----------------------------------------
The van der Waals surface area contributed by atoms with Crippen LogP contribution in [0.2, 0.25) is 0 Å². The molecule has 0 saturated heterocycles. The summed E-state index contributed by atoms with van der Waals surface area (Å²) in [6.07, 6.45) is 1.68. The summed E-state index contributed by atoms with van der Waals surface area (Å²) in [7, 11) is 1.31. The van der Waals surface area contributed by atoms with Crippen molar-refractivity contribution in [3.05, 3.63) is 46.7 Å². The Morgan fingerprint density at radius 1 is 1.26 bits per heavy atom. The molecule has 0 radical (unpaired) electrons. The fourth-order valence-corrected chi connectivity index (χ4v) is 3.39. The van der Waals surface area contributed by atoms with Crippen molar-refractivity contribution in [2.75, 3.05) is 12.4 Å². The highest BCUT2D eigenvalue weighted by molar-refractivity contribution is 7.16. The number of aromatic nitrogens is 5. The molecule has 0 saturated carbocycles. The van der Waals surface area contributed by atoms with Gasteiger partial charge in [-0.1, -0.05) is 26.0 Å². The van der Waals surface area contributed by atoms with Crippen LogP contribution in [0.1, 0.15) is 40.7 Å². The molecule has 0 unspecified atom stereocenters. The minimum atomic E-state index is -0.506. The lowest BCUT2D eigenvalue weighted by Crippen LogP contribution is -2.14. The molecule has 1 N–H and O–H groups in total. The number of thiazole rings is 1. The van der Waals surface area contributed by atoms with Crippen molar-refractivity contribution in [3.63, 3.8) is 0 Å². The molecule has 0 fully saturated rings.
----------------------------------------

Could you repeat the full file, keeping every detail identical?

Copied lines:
The van der Waals surface area contributed by atoms with Crippen LogP contribution in [0.2, 0.25) is 0 Å². The molecule has 0 saturated heterocycles. The summed E-state index contributed by atoms with van der Waals surface area (Å²) in [6.07, 6.45) is 1.68. The summed E-state index contributed by atoms with van der Waals surface area (Å²) in [7, 11) is 1.31. The van der Waals surface area contributed by atoms with Crippen molar-refractivity contribution in [3.05, 3.63) is 46.7 Å². The Morgan fingerprint density at radius 1 is 1.26 bits per heavy atom. The molecule has 0 radical (unpaired) electrons. The fourth-order valence-corrected chi connectivity index (χ4v) is 3.39. The van der Waals surface area contributed by atoms with Crippen molar-refractivity contribution in [2.75, 3.05) is 12.4 Å². The highest BCUT2D eigenvalue weighted by molar-refractivity contribution is 7.16. The number of aromatic nitrogens is 5. The molecule has 0 saturated carbocycles. The van der Waals surface area contributed by atoms with Gasteiger partial charge in [-0.1, -0.05) is 26.0 Å². The van der Waals surface area contributed by atoms with Crippen LogP contribution in [0.1, 0.15) is 40.7 Å². The molecule has 0 unspecified atom stereocenters. The minimum atomic E-state index is -0.506. The lowest BCUT2D eigenvalue weighted by Crippen LogP contribution is -2.14. The molecule has 1 N–H and O–H groups in total. The number of thiazole rings is 1. The van der Waals surface area contributed by atoms with Crippen molar-refractivity contribution in [3.63, 3.8) is 0 Å². The molecule has 0 fully saturated rings.